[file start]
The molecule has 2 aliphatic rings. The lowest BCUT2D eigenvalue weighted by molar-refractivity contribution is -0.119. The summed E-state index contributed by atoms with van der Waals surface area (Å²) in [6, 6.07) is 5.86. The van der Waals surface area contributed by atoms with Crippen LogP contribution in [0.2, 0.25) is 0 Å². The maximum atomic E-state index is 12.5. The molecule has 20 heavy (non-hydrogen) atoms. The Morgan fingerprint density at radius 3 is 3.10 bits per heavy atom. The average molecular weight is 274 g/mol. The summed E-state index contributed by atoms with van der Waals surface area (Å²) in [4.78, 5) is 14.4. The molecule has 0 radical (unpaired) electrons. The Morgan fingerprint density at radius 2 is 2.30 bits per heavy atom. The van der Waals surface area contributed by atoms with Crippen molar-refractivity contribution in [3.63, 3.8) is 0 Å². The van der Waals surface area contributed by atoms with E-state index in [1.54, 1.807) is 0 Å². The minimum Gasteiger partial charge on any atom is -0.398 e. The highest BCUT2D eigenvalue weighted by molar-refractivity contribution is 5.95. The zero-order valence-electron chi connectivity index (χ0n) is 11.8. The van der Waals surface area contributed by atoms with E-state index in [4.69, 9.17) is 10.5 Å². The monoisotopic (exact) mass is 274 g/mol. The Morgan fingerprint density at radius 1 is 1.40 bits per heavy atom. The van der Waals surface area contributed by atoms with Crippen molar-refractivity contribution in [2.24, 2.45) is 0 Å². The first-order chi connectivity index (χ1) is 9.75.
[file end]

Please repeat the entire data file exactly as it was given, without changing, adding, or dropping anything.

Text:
The molecule has 2 aliphatic rings. The lowest BCUT2D eigenvalue weighted by molar-refractivity contribution is -0.119. The summed E-state index contributed by atoms with van der Waals surface area (Å²) in [6, 6.07) is 5.86. The van der Waals surface area contributed by atoms with Crippen LogP contribution in [0.2, 0.25) is 0 Å². The maximum atomic E-state index is 12.5. The molecule has 20 heavy (non-hydrogen) atoms. The Morgan fingerprint density at radius 3 is 3.10 bits per heavy atom. The average molecular weight is 274 g/mol. The summed E-state index contributed by atoms with van der Waals surface area (Å²) in [4.78, 5) is 14.4. The molecule has 0 radical (unpaired) electrons. The Morgan fingerprint density at radius 2 is 2.30 bits per heavy atom. The van der Waals surface area contributed by atoms with Crippen molar-refractivity contribution in [3.63, 3.8) is 0 Å². The van der Waals surface area contributed by atoms with E-state index in [1.54, 1.807) is 0 Å². The minimum Gasteiger partial charge on any atom is -0.398 e. The highest BCUT2D eigenvalue weighted by molar-refractivity contribution is 5.95. The zero-order valence-electron chi connectivity index (χ0n) is 11.8. The van der Waals surface area contributed by atoms with E-state index in [4.69, 9.17) is 10.5 Å². The monoisotopic (exact) mass is 274 g/mol. The Morgan fingerprint density at radius 1 is 1.40 bits per heavy atom. The van der Waals surface area contributed by atoms with Crippen molar-refractivity contribution in [2.24, 2.45) is 0 Å². The first-order chi connectivity index (χ1) is 9.75.